40. Ercole CJ, Lange PH, Mathisen M, Chiou RK, Reddy PK, Vessella RL. Prostatic specific antigen and prostatic acid phosphatase in the monitoring and staging of patients with prostatic cancer. J Urol. 1987;138:1181–1184. [PubMed]
41. Murtha P, Tindall DJ, Young CY. Androgen induction of a human prostate-specific kallikrein, hKLK2: characterization of an androgen response element in the 5' promoter region of the gene. Biochemistry. 1993;32:6459–6464. [PubMed]
42. Luke MC, Coffey DS. Human androgen receptor binding to the androgen response element of prostate specific antigen. J Androl. 1994;15:41–51. [PubMed]
43. Zhou AM, Tewari PC, Bluestein BI, Caldwell GW, Larsen FL. Multiple forms of prostate-specific antigen in serum: differences in immunorecognition by monoclonal and polyclonal assays. Clin Chem. 1993;39:2483–2491. [PubMed]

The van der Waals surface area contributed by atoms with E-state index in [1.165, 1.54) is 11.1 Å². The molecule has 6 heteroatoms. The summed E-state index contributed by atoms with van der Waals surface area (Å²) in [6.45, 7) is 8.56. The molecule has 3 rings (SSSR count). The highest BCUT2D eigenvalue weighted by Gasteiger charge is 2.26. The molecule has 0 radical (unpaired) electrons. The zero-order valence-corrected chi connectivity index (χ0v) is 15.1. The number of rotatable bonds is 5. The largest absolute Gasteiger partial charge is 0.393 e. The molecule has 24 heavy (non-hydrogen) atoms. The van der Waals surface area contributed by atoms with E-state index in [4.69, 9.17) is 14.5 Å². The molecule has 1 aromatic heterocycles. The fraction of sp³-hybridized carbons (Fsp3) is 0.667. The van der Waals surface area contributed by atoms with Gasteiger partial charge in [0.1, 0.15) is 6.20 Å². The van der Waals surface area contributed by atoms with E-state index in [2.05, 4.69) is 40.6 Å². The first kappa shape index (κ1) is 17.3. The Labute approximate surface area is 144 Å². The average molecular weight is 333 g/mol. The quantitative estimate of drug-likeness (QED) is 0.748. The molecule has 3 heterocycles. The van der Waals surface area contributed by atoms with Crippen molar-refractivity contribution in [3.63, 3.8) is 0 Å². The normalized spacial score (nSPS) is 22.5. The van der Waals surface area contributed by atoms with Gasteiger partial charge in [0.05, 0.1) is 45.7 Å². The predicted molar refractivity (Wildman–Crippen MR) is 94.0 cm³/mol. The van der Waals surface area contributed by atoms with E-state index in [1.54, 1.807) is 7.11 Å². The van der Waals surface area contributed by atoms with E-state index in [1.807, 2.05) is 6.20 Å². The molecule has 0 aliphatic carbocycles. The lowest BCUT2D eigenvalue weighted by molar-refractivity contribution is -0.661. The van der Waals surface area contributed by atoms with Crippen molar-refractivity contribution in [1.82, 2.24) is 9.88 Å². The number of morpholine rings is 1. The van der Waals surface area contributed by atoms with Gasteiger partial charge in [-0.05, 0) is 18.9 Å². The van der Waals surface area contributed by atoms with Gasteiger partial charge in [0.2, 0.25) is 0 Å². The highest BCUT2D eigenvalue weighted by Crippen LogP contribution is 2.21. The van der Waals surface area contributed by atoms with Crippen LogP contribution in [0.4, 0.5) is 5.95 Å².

44. Stenman UH, Leinonen J, Alfthan H, Rannikko S, Tuhkanen K, Alfthan O. A complex between prostate-specific antigen and alpha 1-antichymotrypsin is the major form of prostate-specific antigen in serum of patients with prostatic cancer: assay of the complex improves clinical sensitivity for cancer. Cancer Res. 1991;51:222–226. [PubMed]
45. McConnell DJ. Inhibitors of kallikrein in human plasma. J Clin Invest. 1972;51:1611–1623. [PMC free article] [PubMed]
46. Lilja H, Christensson A, Dahlén U, Matikainen MT, Nilsson O, Pettersson K, Lövgren T. Prostate-specific antigen in serum occurs predominantly in complex with alpha 1-antichymotrypsin. Clin Chem. 1991;37:1618–1625. [PubMed]
47. Becker C, Lilja H. Individual prostate-specific antigen (PSA) forms as prostate tumor markers. Clin Chim Acta. 1997;257:117–132. [PubMed]
48. Patanè S, Marte F, Sturiale M. Prostate-specific antigen kallikrein complexes and acute myocardial infarction. Int J Cardiol. 2009:Epub ahead of print. [PubMed]
49. Oremek GM, Seiffert UB. Physical activity releases prostate-specific antigen (PSA) from the prostate gland into blood and increases serum PSA concentrations. Clin Chem. 1996;42:691–695. [PubMed]

Articles from World Journal of Cardiology are provided here courtesy of Baishideng Publishing Group Inc